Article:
Who Is Jesus?

TODAY’S READING: JOHN 7-8

“So they said to him, ‘Who are you?'” – John 8:25

The Jews asked Jesus, “Who are you?”

Who is Jesus? is the question that dominates John 8:12-59.

Jesus definitively answers this question in John 8:58 when he says, “Truly, truly, I say to you, before Abraham was, I am.”

Who is Jesus?

I am.

Jesus declares that he is the God who revealed himself to Moses in the burning bush. Further, Jesus says he was I am before Abraham.

Sadly, it does not come through in the English translations, but Jesus’ definitive answer to the Jews’ question of who he was is not the first time that Jesus declares “I am” in John 8:12-59.

In John 8:24, Jesus said, “I told you that you would die in your sins, for unless you believe that I am he you will die in your sins.”

There is no Greek word for he in the original text. And, supplying the “he” takes away from the force of what Jesus is saying.

What Jesus really said was, “For unless you believe that I am you will die in your sins.”

I checked numerous English translations. All of them add the “he” or something else after “I am,” detracting from the force of Jesus’ statement about who he is.

It’s important to leave Jesus’ statement of who he is as he said it – “For unless you believe that I am” – because this is what leads to the Jews’ question. It is immediately after Jesus says “I am” that the Jews ask “Who are you?” It’s as if the Jews are saying, “Wait a minute. Who did you just say you are?”

In John 8:28, Jesus said, “When you have lifted up the Son of Man, then you will know that I am he.” But, again the “he” is not in the original text.

Jesus actually said, “When you have lifted up the Son of Man, then you will know that I am.”

 

Therefore, in John 8:58. Jesus’ definitive answer to who he is starts “Truly, truly.” He’s already told the Jews several times, but they can’t hear the answer.

In John 8:12-59, Jesus says “I am” (ego eimi) seven times. The seventh time is Jesus’ definitive statement of who he is in John 8:58. John is a very symbolic writer. Therefore, this should catch our attention. Seven is the number of spiritual perfection.

Why is the answer “I am” to the question of who Jesus is so important?

Knowing that Jesus is “I am” is the word and the truth that sets us free, leading to our spiritual perfection.

How so?

Jesus’ reply when the Jews ask Jesus, “Who are you?” after his first “I am” declaration is interesting. Jesus said, “Just what I have been telling you from the beginning.”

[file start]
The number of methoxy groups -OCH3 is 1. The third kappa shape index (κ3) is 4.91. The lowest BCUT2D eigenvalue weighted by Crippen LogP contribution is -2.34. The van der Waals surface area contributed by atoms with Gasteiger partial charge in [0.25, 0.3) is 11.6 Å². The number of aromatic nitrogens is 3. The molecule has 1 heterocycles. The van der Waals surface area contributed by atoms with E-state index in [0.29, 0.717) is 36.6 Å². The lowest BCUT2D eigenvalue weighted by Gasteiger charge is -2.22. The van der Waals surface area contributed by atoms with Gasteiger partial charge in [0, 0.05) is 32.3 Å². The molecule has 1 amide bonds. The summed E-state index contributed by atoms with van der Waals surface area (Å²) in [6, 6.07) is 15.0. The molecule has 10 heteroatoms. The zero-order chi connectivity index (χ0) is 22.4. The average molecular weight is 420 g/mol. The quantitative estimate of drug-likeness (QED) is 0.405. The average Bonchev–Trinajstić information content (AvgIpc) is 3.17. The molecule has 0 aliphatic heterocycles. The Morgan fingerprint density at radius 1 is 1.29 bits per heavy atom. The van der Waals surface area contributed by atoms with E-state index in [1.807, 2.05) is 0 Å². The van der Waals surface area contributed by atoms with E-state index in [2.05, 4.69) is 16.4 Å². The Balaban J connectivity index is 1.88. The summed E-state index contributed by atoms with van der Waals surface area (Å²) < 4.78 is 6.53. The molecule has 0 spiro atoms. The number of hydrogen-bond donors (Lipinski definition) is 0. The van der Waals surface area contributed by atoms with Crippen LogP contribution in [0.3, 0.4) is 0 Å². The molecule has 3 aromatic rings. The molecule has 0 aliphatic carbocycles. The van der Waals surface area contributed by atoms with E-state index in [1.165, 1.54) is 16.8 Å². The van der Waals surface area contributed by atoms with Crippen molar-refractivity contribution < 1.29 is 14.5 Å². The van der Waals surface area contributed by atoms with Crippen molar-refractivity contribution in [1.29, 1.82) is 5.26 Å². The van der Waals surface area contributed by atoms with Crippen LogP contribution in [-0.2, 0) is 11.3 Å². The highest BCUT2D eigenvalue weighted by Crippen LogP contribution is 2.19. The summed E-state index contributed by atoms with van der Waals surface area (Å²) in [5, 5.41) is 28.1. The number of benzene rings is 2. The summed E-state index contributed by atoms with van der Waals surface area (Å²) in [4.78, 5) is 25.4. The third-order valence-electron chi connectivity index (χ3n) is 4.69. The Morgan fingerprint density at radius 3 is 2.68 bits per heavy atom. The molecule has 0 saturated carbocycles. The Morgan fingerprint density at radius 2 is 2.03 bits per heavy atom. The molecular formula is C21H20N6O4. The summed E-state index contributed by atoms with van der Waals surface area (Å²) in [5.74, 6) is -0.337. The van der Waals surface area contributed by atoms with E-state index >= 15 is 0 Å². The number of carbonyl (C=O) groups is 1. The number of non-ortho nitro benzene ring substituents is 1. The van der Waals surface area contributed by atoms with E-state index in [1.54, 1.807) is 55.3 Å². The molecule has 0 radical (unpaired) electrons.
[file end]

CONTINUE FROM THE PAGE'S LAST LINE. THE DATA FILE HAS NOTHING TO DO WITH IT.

What beginning is Jesus referring to?

Perhaps he is alluding to the beginning in Genesis.

“In the beginning, God created the heavens and the earth…And God said, ‘Let there be light,’ and there was light.” (Genesis 1:1, 3)

The first act of God’s creating was to call forth light. This is fascinating in light of (pun intended) how the whole conversation of who Jesus is started.

John 8:12 says, “Again Jesus spoke to them, saying, ‘I am the light of the world. Whoever follows me will not walk in darkness, but will have the light of life.”

“I am the light of the world.”

This is the second of Jesus’ “I am” statements in John. Altogether, he makes seven “I am” statements in the gospel of John.

  1. “I am the bread of life.” – John 6:48
  2. “I am the light of the world.” – John 8:12
  3. “I am the door of the sheep.” – John 10:7
  4. “I am the good shepherd.” – John 10:11
  5. “I am the resurrection and the life.” – John 11:25
  6. “I am the way, and the truth, and the life.” – John 14:6
  7. “I am the true vine.” – John 15:1

All of these “I am” statements have to do with life.

As the bread of life, Jesus is that which gives and sustains life.

As the light of the world, it is Jesus’ life (“In him was life, and the life was the light of men.”) that lights the world, shining in the darkness, taking the world from death to life.

As the door, Jesus is the entry point to life and where life is protected.

As the good shepherd, Jesus lays down his life to protect life.

As the resurrection and the life, Jesus is the making all things new, taking those that were dead in their trespasses and making them alive to God.

As the way, truth, and life, Jesus is light, love, and life, which are the three invisible attributes of God clearly perceived since the creation of the world. (See my post Creation: A Witness to Jesus.)

As the true vine, Jesus is our connection to life, the vehicle through whom life passes from God to us.

The whole passage is about who Jesus is.

Jesus is I am.

Jesus is life.

In John 12:49-50, Jesus said, “For I have not spoken on my own authority, but the Father who sent me has himself given me a commandment – what to say and what to speak. And I know that his commandment is eternal life.”

1 John 5:10-12 says, “Whoever believes in the Son of God has the testimony in himself. Whoever does not believe God has made him a liar, because he has not believed in the testimony that God has borne concerning his Son. And this is the testimony, that God gave us eternal life, and this life is in his Son. Whoever has the Son has life; whoever does not have the Son of God does not have life.”

God’s testimony is that he gave us eternal life and that life is in Jesus.